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Kurlansky, Mark

Works: 118 works in 642 publications in 12 languages and 35,027 library holdings
Genres: History  Juvenile works  Fiction  Biography  Anecdotes  Interviews  Cookbooks 
Roles: Author, Editor, Interviewee, Illustrator
Classifications: SH351.C5, 333.956633
Publication Timeline
Publications about Mark Kurlansky
Publications by Mark Kurlansky
Most widely held works about Mark Kurlansky
Most widely held works by Mark Kurlansky
Salt : a world history by Mark Kurlansky( Book )
4 editions published between 2002 and 2003 in English and held by 2,948 libraries worldwide
This book takes a look at an ordinary substance--salt, the only rock humans eat--and how it has shaped civilization from the very beginning
Cod : a biography of the fish that changed the world by Mark Kurlansky( Book )
64 editions published between 1997 and 2014 in 12 languages and held by 2,595 libraries worldwide
Cod spans a thousand years and four continents. From the Vikings, who pursued the codfish across the Atlantic, and the enigmatic Basques, who first commercialized it in medieval times, to Bartholomew Gosnold, who named Cape Cod in 1602, and Clarence Birdseye, who founded an industry on frozen cod in the 1930s, Mark Kurlansky introduces the explorers, merchants, writers, chefs, and of course the fishermen, whose lives have interwoven with this prolific fish. He chronicles the fifteenth-century politics of the Hanseatic League and the cod wars of the sixteenth and twentieth centuries. He embellishes his story with gastronomic detail, blending in recipes and lore from the Middle Ages to the present. And he brings to life the cod itself: its personality, habits, extended family, and ultimately the tragedy of how the most profitable fish in history is today faced with extinction. From fishing ports in New England and Newfoundland to coastal skiffs, schooners, and factory ships across the Atlantic; from Iceland and Scandinavia to the coasts of England, Brazil, and West Africa, Mark Kurlansky tells a story that brings world history and human passions into captivating focus. The codfish. Wars have been fought over it, revolutions have been spurred by it, national diets have been based on it, economies and livelihoods have depended on it, and the settlement of North America was driven by it. To the millions it has sustained, it has been a treasure more precious than gold. Indeed, the codfish has played a fascinating and crucial role in world history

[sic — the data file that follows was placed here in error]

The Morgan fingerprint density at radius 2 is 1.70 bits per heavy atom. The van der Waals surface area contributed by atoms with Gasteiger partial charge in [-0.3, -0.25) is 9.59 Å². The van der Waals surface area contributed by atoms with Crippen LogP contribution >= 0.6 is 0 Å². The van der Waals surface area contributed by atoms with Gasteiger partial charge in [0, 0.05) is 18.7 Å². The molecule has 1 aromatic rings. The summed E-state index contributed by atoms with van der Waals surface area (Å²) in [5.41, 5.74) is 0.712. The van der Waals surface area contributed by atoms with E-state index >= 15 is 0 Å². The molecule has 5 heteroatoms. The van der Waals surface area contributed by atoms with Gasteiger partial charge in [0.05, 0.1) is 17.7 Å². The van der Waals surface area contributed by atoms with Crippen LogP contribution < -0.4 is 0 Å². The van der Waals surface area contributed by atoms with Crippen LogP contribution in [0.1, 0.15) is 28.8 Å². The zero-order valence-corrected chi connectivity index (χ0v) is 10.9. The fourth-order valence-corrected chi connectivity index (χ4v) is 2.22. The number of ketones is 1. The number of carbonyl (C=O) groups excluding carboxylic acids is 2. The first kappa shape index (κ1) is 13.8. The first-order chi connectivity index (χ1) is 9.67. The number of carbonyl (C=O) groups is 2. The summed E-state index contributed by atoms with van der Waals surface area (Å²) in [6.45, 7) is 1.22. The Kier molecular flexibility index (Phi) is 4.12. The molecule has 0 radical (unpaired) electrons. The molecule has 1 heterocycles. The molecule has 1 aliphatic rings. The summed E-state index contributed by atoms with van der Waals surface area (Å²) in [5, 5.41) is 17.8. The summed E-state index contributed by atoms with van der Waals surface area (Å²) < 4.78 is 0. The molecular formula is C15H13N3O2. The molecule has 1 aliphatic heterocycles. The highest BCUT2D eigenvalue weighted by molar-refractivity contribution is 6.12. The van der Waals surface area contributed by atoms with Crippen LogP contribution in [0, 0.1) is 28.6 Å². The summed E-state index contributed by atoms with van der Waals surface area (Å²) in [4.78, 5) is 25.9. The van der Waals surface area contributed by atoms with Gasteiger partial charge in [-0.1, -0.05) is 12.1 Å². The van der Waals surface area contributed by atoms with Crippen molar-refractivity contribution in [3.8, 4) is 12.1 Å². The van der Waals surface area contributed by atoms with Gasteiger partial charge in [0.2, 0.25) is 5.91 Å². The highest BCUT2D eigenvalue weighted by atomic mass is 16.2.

The Basque history of the world by Mark Kurlansky( Book )
50 editions published between 1999 and 2015 in 3 languages and held by 2,059 libraries worldwide
"The illuminating story of an ancient and enigmatic people. Despite their obscure origins and small numbers, the Basques have had a profound impact on Europe and the world for more than 2,000 years."--Jacket
1968 : the year that rocked the world by Mark Kurlansky( Book )
2 editions published in 2004 in English and held by 1,956 libraries worldwide